Friday, October 21, 2011

Product Review: Martinelli's Prickly Passion Lemonade

I'm not really fond of passion fruit because it tastes too much like guava fruit.[1] But I was surprised to see that this lemonade also had juice from prickly pear fruit. In México the name for prickly pear fruit is tunas. While I was a missionary in the city of Matehuala, San Luis Potosí [2][3], I ate a lot of tunas. In fact, on one P-Day [4] we visited the ghost town of Real de Catorce.[5] The hillside up there was covered with fruiting prickly pear cacti, both the red and yellow-green varieties. I ate until my lips and fingers were too full of the tiny little spines to go on.[6] Since returning to the United States, I've found tunas in a few Mexican stores, but only rarely. So naturally I was intrigued to see them as an ingredient in a lemonade.

My verdict: Thankfully, the passion fruit was so muted as to be undetectable. The lemonade had a nice tang to it (partly because it also had raspberry juice in it) and the prickly pear fruit juice gave it a sweet undercurrent. If this came in larger bottles, I'd be tempted to purchase it again.


[1] The first time I had guava fruit, in México, I thought it was fine. But then I was burping it up for the rest of the day. Now I can't stand it. Also, the durian fruit had a guava-like flavor to it (read more here).

[2] For those who are unsure why Latter-day Saints (Mormons) go on missions, I recommend you visit here and here, where you can learn more about LDS beliefs concerning sharing the Gospel of Jesus Christ. If you have more questions, ask and maybe I'll do a full post on the topic.

[3] San Luis Potosí is the origin of Enchiladas Potosinas.

[4] P-Day is short for "Preparation Day", the one day each week that LDS missionaries use to wash their clothes, clean their apartments, write letters home, get some exercise (which in México usually meant playing basketball or soccer), and visit cultural sites.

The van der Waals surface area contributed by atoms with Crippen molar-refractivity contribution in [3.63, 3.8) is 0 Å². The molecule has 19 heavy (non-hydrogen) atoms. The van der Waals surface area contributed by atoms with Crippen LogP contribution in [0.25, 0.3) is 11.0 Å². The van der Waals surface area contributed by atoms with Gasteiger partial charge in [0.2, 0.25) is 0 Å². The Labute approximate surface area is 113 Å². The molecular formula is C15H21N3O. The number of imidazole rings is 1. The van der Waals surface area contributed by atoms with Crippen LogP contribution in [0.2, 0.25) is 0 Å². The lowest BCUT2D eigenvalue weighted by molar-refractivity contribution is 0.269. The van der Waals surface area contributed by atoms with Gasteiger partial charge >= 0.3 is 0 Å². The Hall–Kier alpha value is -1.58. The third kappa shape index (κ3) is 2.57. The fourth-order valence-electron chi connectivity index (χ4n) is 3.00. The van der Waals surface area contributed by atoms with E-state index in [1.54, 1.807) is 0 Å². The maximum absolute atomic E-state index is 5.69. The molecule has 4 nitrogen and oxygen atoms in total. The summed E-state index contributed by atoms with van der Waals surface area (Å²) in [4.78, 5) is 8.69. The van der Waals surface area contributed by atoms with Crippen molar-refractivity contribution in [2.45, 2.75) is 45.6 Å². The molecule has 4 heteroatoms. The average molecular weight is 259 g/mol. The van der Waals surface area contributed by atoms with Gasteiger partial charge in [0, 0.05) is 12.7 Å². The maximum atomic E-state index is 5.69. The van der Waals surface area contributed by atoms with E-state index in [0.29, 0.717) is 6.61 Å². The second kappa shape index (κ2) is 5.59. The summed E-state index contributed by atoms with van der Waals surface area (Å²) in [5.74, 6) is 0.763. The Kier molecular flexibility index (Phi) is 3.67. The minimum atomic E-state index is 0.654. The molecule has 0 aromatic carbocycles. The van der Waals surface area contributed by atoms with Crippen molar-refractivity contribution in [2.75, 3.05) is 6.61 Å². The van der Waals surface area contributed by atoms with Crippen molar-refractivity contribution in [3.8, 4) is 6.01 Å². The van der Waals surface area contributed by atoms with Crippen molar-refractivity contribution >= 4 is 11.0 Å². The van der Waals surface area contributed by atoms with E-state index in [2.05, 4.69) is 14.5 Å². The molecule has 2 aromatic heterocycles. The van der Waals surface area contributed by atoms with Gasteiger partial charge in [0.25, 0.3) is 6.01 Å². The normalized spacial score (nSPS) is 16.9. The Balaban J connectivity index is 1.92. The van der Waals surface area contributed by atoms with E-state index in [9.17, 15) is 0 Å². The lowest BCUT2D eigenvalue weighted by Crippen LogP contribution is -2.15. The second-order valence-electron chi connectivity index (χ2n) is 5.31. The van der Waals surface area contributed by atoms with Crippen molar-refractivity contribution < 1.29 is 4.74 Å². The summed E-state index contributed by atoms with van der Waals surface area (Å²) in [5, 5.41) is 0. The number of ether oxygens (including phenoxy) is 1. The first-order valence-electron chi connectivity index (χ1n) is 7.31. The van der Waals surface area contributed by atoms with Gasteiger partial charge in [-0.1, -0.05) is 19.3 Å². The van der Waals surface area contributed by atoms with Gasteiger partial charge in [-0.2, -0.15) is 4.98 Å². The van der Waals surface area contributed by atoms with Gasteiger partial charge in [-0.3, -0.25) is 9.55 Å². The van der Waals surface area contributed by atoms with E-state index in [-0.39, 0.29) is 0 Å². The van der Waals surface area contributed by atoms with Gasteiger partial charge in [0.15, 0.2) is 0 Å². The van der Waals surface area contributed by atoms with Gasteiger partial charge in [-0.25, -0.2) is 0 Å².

[5] Real de Catorce once had thriving silver mines and (according to the locals) almost became the capital city of México. The miners used their wealth to built a lavish cathedral for Saint Francis of Assisi. Eventually the price of silver collapsed, the silver mines were abandoned, and the population disappeared. But the cathedral remains and continues to thrive. Catholics from all around go on long pilgrimages to reach the chapel, especially the night before Saint Francis' feast day (October 4th). Real de Catorce was also one of the filming locations for the film The Mexican, starring Brad Pitt and Julia Roberts, which wrapped up a few weeks before I arrived. See de Catorce#History.

[6] One of the Mexian missionaries later taught me that you can easily remove those spines from your hands simply by running your fingers through your hair. You just have to endure the spines in your lips and tongue.

Image attributions:

View of Real de Catorce down the Calle Constitución is by jflo23, available at

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